"I think I've just been fortunate enough to play with great players and I just kind of feed off them and get some lucky goals," Marchand said. "I never expected to be in that position and I don't expect to be there long, but it's a lot of fun being on this team and being in the winning ways right now, so hopefully it keeps going."
For all the firepower on the top two lines, the third line of Benoit Pouliot (9 points), Chris Kelly (20 points) and Rich Peverley (25 points) has been solid too, giving the Bruins the kind of scoring depth that few teams can match.
Defensively, the Bruins are sound, which has led to a more solid attack with the team's defensemen contributing offensively. Captain Zdeno Chara has five points in his last four games and has 23 points (7 goals, 16 assists) on the season, putting him on pace for a career-high 61 points. Chara is also plus-21 and has to be considered a leading contender for his second Norris Trophy.
Boston's special teams have improved too.
The Bruins are always strong on the penalty kill, but the power play has been a sore spot the last few seasons. So far this season, the Bruins are 24 for 124 on the PP (19.2 percent), good for No. 10 in the NHL. They're also the only team that has not allowed a short-handed goal.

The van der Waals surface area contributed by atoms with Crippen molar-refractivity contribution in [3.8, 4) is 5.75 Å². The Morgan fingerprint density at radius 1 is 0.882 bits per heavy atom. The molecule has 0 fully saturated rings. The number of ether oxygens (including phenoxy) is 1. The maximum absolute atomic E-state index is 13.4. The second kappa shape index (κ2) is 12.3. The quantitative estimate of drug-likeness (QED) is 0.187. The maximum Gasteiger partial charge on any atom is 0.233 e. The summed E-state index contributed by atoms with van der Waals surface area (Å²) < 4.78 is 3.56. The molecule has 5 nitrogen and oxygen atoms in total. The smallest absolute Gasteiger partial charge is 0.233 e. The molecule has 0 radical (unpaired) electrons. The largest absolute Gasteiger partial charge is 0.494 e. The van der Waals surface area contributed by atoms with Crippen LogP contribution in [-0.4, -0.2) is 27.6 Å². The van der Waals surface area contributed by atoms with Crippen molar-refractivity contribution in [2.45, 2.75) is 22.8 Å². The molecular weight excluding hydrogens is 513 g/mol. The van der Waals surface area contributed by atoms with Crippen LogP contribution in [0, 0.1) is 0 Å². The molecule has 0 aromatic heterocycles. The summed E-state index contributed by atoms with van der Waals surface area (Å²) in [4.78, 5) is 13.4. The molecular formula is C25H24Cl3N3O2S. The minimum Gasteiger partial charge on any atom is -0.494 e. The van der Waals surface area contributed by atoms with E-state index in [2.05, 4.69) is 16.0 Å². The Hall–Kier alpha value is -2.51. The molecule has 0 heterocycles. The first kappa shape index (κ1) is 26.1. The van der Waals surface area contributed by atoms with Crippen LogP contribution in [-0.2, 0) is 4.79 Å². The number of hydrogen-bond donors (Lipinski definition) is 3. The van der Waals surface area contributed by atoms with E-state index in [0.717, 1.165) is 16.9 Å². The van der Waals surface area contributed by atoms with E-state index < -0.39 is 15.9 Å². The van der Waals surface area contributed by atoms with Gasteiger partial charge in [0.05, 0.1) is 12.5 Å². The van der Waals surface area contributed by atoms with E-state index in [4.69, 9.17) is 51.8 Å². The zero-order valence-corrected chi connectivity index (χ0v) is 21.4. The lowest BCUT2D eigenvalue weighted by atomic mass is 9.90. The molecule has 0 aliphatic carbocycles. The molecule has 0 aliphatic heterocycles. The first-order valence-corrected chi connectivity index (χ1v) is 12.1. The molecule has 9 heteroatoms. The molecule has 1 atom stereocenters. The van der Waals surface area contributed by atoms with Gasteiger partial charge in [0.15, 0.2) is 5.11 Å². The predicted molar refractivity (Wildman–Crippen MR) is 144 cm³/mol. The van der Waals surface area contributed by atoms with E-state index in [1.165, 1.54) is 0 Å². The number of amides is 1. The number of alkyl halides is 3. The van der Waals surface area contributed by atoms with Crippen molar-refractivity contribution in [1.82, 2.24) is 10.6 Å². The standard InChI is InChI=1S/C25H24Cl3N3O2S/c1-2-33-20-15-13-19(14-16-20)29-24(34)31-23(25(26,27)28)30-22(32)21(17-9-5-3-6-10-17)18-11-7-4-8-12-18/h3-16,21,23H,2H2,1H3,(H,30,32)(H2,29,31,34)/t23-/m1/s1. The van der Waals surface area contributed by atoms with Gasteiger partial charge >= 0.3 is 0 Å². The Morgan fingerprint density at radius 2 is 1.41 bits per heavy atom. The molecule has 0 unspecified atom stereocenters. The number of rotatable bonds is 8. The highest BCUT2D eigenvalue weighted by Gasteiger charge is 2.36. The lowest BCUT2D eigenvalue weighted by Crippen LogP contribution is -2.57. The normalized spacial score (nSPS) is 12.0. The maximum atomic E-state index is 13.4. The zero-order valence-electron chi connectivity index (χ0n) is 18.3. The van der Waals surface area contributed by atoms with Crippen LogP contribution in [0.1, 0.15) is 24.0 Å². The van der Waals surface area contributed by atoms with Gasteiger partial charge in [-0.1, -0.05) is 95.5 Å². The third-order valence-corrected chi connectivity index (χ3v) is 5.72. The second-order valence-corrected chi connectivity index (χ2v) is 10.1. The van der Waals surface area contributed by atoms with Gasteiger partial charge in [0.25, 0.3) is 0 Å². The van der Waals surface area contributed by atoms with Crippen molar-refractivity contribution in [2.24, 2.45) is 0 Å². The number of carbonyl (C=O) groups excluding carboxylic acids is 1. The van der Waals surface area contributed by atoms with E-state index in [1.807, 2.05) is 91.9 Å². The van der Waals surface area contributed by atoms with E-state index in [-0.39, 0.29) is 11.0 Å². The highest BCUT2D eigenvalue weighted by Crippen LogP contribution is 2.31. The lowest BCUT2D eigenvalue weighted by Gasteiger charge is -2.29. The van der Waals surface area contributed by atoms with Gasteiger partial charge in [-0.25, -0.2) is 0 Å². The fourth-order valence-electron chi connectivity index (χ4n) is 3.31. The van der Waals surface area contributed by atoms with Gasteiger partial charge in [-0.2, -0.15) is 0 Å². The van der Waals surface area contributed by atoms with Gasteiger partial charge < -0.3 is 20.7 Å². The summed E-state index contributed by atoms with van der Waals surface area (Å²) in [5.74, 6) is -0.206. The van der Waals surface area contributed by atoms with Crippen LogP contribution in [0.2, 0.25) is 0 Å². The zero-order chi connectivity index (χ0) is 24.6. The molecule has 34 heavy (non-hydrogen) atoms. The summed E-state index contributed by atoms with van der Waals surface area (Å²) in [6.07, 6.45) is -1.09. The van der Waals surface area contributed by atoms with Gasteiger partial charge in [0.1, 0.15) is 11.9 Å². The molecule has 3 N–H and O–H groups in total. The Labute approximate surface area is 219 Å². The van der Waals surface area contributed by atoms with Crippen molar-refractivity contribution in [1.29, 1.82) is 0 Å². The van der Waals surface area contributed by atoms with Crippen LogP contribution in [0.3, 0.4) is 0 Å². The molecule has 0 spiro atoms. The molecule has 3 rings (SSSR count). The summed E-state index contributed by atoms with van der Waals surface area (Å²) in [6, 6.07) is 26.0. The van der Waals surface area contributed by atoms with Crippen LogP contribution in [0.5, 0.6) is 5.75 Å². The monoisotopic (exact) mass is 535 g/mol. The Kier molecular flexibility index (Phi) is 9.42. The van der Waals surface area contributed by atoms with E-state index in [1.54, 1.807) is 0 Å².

The Bruins have killed off 38 of their last 39 penalties. Overall this season, they've killed off 112 of 126 and are No. 2 in the NHL with a kill percentage of 88.9 percent. They've also scored three short-handed goals.
But as well as the Bruins are currently playing, they still have 49 games remaining in the regular season. A lot can happen between now and the end of the season.
This team has the talent and ability to repeat as champion. The Bruins can become the first team since the Detroit Red Wings (1997 and 1998) to accomplish that feat.
"Our team has grown so much, maturitywise at being able to handle success," Julien said. "There have been other years where we had a great regular season and got caught with our pants down in the playoffs because we weren't ready for certain situations. I think our team has really matured in that area and being able to handle those situations a lot better."
No doubt the Bruins have been on a torrid pace the last two months. But for all the talk about how this team stacks up to last year's, the only true measure will be whether it finishes the season just as well.
Joe McDonald covers the Bruins for ESPNBoston.com.